Tuesday, 20 August 2013

Ray Harryhausen in the UK: First Men in the Moon

After tackling ancient Greece, Ray Harryhausen lent his talents to a Victorian lunar expedition in his second British film: 1964's First Men in the Moon. Nathan Juran directed, while Nigel Kneale (of Quatermass fame) and Jan Read adapted the script from the novel by H.G. Wells.

The overall aesthetic of the film is an odd mix of what is now known as steampunk alongside the slightly gaudy Technicolour fantasy of the period - some scenes make the interior of the moon look like Willy Wonka's chocolate factory.

Most of the Selenites are portrayed by men in suits, but Ray Harryhausen provided the bulbous-headed leaders, the giant caterpillar-like creature and even one of his trademark skeletons (thanks to a brief sequence involving an x-ray machine). Unfortunately, his skills are not put to their best use in this film: his aliens get very little to do, with a short tussle against the caterpillar being the high point of the animation in First Men in the Moon.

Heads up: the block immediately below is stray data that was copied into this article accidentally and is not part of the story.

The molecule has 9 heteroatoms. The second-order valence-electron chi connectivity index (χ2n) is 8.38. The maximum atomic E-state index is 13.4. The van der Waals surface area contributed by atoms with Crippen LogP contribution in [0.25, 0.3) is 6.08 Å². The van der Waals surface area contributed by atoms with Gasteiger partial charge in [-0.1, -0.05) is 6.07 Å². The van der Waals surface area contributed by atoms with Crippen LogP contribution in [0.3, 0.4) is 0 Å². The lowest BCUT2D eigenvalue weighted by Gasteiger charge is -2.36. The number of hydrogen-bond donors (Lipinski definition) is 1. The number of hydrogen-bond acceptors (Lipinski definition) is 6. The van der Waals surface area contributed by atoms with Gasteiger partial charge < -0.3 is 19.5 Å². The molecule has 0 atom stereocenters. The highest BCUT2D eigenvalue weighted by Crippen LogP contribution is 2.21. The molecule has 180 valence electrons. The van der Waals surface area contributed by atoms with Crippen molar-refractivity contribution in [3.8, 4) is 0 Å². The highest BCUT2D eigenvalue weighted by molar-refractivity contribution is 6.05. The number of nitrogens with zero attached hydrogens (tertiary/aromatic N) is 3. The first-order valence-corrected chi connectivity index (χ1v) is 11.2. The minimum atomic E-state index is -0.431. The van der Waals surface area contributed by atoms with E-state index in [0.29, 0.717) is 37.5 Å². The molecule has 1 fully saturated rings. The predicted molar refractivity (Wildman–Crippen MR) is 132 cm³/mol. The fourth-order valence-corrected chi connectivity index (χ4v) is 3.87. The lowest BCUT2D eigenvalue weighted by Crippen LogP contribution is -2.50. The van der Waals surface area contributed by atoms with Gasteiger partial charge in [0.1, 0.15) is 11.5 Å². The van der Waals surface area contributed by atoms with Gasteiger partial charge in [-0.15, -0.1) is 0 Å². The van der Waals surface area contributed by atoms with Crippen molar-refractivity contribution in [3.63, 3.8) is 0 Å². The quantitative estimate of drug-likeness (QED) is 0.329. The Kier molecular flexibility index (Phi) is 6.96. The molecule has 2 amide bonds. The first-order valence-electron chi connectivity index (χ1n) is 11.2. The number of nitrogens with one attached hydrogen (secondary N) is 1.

Still, Harryhausen's models are as beautifully designed as ever, and his fans will find something to appreciate here.

The following images were scanned from the books The Art of Ray Harryhausen and Ray Harryhausen: An Animated Life.

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